Very briefly, data-driven learning is the application of the affordances of corpus linguistics to language learning (see Boulton & Vyatkina, Reference Boulton and Vyatkina2021; Dong et al., Reference Dong, Zhao and Buckingham2022 for recent research syntheses). This may apply in two ways, either indirectly as input to designing curriculum materials or directly as a learning tool where learners interact directly with corpus tools and corpora. I will cover both types in my case studies – indirect in case study 1 and direct in case studies 2 and 3.

3. Case study 1: John Sinclair and Collins Cobuild Dictionary

The first case study is the Collins Cobuild English Language Dictionary, published in 1987 and edited by John Sinclair (Sinclair, Reference Sinclair1987). It's still going, now in its 10th edition, and called Collins COBUILD Advanced Learner's Dictionary (Collins Cobuild, 2023). Sinclair was a leader in our field. He had revolutionary ideas about corpora and language. Rather than summarise them myself, here are some comments from a relatively recent handbook article which talks about Sinclair's dictionary (Xu, Reference Xu, Jablonkai and Csomay2022, p. 16). I separated the following as a series of quotations, but actually they are part of a single paragraph, but it is very dense and it tells us a lot about Sinclair and the Collins Cobuild English Language Dictionary and so it's good to dwell on each of the statements separately.

The Collins COBUILD English dictionary [CCD] is probably the bona fide game changer of dictionary making in the 20th century.

Corpus methodology is inherent in almost every bit of the dictionary.

For instance, the selection of head words is based on the frequency count of all English words in a 7.3-million-word corpus, initially called the main corpus, later referred to as Bank of English.

Actually, the Bank of English still exists. But it's a 450-million-word subset of the 4.5-billion-word COBUILD corpus of written and spoken English texts (Collins language lover's blog, ). So, it's moved on a lot, but it was revolutionary at the time.

The main innovation of the CCD is its phraseological description of the entry word.

For example, the typical collocation of the word brink, namely, on the brink of is in the first place embedded in the whole sentence definition ‘If you are on the brink of something, usually something important, terrible or exciting, you're just about to do it or experience it.’

This is important. Sinclair's corpus approach allows for whole-sentence dictionary definitions based on authentic language, as opposed to the fabricated examples of traditional dictionaries.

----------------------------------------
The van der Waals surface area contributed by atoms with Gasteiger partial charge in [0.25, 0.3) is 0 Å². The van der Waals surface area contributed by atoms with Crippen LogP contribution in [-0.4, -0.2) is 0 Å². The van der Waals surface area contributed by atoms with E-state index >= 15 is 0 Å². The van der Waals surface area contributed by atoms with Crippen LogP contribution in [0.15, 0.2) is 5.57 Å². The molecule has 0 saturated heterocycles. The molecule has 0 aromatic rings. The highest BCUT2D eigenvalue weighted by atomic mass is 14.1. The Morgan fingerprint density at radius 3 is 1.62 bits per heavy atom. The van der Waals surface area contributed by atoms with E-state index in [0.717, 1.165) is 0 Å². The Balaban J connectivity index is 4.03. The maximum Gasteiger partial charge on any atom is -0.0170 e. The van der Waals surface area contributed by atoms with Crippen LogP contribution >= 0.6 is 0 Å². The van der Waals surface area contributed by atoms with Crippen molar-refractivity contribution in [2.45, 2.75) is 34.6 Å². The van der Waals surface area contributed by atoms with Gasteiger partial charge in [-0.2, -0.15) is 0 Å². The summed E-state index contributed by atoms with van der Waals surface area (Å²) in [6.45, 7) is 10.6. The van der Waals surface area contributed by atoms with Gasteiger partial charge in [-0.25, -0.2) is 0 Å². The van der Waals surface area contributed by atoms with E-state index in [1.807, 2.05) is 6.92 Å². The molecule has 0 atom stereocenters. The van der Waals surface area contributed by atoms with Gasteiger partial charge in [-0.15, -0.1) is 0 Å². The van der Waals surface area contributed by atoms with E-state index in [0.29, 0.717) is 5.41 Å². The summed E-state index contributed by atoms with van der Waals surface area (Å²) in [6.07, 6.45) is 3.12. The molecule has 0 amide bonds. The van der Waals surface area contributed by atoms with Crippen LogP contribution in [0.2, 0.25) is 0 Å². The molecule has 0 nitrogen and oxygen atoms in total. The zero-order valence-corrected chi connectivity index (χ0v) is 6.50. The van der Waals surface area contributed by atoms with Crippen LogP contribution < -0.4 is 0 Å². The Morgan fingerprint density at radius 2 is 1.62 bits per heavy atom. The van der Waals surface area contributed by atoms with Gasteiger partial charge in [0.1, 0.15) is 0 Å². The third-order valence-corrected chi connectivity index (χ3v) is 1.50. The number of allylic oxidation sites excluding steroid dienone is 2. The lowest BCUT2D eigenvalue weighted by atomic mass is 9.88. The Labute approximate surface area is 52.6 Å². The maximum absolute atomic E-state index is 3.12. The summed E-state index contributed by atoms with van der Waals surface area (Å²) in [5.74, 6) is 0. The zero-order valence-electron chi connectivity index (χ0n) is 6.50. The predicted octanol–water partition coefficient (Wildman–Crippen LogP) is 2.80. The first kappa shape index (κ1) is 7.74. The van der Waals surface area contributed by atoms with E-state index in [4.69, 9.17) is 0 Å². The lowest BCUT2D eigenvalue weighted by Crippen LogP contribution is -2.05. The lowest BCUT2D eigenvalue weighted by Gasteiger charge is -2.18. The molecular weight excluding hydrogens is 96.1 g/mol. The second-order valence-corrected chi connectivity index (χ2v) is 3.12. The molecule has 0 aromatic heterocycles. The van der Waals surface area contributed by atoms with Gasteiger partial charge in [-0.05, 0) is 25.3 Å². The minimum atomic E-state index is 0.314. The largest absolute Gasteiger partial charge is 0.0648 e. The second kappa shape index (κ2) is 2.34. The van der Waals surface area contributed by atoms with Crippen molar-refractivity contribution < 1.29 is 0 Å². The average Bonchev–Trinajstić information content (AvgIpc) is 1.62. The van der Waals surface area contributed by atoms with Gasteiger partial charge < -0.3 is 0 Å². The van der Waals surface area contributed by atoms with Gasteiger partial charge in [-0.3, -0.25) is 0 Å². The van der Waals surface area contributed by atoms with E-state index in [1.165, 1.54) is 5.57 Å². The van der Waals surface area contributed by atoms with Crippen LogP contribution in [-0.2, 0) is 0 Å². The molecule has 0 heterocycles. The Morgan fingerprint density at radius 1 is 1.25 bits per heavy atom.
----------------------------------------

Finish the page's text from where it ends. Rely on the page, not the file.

The contextualised definition is itself a condensed piece of learning material.

This is also very important. and why I cited the name Advanced Learner's Dictionary because from the very outset this dictionary was targeted at language learners, learners of English.

At the end of the entry, the colligational pattern is summarized as ‘N-SING: usu. on/to/from the N of n’. The three prepositions separated by slashes are ordered according to their probability of occurrence in the corpus.

Two example sentences in the same dictionary entry, namely, ‘Their economy is teetering on the brink of collapse’ and ‘Failure to communicate had brought the two nations to the brink of war’, were taken from the Birmingham Corpus to illustrate the characteristic uses of on the brink of and to the brink of.

The co-occurrence of brink with collapse and brink with war implies the negative semantic prosody of the entry word.

Semantic prosody (and semantic preference) were key innovations of Sinclair in linguistic theory. And as far as language teaching is concerned, authentic chunks of language (based on corpus data) are essential for learners to get to grips with the nuances of meaning conveyed by this concept.

And finally, the extended unit of meaning model. That is the phraseological framework has been systematically implemented in the CCD.

Again, this is another important linguistic insight of Sinclair's. In fact, it underlies his whole theory of language, the idea that meaning is conveyed not just by words, but by lexical items, which are not just words, but may be a single word or a group of words (Stubbs, Reference Stubbs2009).